Eosinophils, smoking, and lung function. An epidemiologic survey among 912 working men

Am Rev Respir Dis. 1986 Dec;134(6):1172-5. doi: 10.1164/arrd.1986.134.6.1172.


The relationship of eosinophilia with smoking habits and with baseline lung function measurements has been studied in a working population of 912 men in the Paris area. Absolute numbers of eosinophils were related significantly to a history of asthma and eczema in childhood as well as to current tobacco consumption, whereas the percentage of eosinophils was related only to the occurrence of asthma and eczema. Forced expiratory volume in one second adjusted for smoking was significantly related to asthma, the presence of a common cold on the day of examination among those with a history of wheezing, and the percentage of eosinophils. The association between FEV and eosinophils was restricted to never smokers. Among never smokers without a history of asthma, eczema, wheezing, or a common cold on the day of examination, eosinophil percentages and counts were significantly associated with the level of FEV; eosinophil percentages explained 4.4% of the variance of FEV. These results suggest that eosinophilia might be a risk factor for chronic air-flow limitation among adult nonsmokers.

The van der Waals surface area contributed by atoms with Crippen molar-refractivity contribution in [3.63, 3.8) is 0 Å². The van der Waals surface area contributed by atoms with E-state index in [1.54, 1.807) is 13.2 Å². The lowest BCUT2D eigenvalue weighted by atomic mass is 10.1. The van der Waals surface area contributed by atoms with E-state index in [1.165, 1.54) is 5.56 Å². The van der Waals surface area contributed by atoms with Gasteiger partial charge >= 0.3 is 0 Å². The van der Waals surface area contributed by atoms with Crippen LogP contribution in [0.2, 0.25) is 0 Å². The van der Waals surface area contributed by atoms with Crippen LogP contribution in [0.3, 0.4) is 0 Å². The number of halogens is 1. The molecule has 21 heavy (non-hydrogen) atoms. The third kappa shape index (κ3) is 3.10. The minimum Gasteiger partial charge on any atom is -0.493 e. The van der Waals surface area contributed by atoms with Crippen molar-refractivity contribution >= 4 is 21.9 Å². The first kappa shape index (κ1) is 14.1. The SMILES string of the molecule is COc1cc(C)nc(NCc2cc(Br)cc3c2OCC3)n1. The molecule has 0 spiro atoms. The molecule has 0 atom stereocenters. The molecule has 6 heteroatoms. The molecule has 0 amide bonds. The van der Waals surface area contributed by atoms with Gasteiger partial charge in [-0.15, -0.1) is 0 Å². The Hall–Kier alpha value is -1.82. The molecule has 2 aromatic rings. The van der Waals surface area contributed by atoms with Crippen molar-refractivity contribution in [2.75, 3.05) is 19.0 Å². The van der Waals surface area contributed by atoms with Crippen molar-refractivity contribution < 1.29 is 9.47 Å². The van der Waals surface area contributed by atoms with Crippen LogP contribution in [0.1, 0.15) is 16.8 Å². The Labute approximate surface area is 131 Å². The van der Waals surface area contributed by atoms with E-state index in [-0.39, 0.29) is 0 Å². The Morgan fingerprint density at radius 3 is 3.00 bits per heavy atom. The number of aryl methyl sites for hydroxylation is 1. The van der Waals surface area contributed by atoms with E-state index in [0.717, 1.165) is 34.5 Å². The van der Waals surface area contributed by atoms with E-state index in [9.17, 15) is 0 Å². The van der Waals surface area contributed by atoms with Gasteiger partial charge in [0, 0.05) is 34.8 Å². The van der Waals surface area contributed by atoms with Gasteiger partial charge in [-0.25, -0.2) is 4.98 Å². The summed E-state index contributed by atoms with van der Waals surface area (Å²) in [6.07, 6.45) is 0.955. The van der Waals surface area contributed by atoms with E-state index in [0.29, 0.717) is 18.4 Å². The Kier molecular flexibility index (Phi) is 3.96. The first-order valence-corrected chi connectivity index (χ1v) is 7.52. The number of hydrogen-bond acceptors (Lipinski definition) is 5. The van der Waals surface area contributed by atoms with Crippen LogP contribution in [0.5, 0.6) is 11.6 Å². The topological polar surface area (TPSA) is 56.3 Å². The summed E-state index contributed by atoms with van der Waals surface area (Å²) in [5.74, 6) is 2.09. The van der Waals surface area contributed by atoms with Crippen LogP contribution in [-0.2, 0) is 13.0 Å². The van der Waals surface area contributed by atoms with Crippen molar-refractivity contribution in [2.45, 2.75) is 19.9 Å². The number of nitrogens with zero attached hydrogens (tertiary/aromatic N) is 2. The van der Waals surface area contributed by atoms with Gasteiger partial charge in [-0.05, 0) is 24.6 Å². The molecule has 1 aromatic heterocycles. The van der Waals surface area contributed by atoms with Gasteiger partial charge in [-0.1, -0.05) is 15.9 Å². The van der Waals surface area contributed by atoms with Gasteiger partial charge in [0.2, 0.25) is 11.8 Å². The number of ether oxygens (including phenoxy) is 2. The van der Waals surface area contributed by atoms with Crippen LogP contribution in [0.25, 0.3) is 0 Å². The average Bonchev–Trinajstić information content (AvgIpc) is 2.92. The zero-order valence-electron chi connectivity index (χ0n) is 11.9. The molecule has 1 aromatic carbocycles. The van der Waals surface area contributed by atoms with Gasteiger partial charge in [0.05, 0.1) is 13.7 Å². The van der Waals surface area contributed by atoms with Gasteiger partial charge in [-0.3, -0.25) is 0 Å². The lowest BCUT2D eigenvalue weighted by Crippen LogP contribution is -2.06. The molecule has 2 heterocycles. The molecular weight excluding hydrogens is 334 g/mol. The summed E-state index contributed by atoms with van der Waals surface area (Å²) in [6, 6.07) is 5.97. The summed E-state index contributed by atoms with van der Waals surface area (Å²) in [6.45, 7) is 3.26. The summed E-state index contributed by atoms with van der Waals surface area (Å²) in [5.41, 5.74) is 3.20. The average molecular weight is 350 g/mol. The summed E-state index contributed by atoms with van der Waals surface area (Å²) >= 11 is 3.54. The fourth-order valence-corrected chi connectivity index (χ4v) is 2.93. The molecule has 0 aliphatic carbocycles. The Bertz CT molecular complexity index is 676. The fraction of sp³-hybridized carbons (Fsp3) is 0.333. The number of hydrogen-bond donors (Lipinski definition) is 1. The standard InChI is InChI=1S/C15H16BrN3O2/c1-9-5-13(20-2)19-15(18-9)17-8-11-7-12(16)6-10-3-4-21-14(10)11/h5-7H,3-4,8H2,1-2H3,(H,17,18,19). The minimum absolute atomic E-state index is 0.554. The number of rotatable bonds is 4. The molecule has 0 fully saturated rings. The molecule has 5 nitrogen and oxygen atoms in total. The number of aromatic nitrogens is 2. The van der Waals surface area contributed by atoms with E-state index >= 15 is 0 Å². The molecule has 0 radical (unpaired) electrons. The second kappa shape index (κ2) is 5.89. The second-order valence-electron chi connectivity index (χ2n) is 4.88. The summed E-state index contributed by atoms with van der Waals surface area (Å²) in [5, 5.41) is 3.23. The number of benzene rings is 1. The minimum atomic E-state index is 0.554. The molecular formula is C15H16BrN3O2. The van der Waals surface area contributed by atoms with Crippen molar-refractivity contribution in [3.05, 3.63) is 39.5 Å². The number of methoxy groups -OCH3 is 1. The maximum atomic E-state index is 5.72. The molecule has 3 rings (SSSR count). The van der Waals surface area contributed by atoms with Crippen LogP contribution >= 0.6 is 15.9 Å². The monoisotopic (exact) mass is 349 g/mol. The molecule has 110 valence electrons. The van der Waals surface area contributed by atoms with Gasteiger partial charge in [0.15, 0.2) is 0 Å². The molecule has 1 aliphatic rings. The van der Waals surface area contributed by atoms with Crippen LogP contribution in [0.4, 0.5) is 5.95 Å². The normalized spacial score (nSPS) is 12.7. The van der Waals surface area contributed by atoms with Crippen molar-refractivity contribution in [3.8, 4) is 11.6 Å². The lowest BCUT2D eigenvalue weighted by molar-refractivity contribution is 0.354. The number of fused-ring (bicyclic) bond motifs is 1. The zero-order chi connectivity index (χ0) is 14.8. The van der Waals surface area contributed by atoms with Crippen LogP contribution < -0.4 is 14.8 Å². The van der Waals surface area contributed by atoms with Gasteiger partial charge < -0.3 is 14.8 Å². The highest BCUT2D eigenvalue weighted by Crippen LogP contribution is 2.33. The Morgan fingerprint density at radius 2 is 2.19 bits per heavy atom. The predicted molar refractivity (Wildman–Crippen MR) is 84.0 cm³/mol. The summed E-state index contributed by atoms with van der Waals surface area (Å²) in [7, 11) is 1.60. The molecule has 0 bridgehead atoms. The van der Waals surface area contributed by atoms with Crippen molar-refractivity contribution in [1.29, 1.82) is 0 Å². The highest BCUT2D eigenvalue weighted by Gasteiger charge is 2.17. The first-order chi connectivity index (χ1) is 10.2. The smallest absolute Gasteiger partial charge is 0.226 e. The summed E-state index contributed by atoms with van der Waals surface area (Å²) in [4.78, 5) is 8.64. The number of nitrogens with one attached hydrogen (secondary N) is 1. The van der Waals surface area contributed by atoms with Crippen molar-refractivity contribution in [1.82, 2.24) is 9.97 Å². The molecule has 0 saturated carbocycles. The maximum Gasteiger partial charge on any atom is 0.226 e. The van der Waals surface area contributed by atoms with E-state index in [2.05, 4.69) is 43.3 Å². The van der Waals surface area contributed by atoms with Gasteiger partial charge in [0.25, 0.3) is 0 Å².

Publication types

  • Comparative Study
  • Research Support, Non-U.S. Gov't

MeSH terms

  • Adult
  • Asthma / epidemiology
  • Common Cold / epidemiology
  • Cross-Sectional Studies
  • Eczema / epidemiology
  • Eosinophilia / epidemiology
  • Eosinophils / cytology*
  • Forced Expiratory Volume
  • Humans
  • Leukocyte Count
  • Lung / physiology*
  • Lung Diseases, Obstructive / epidemiology
  • Male
  • Middle Aged
  • Paris
  • Risk
  • Smoking*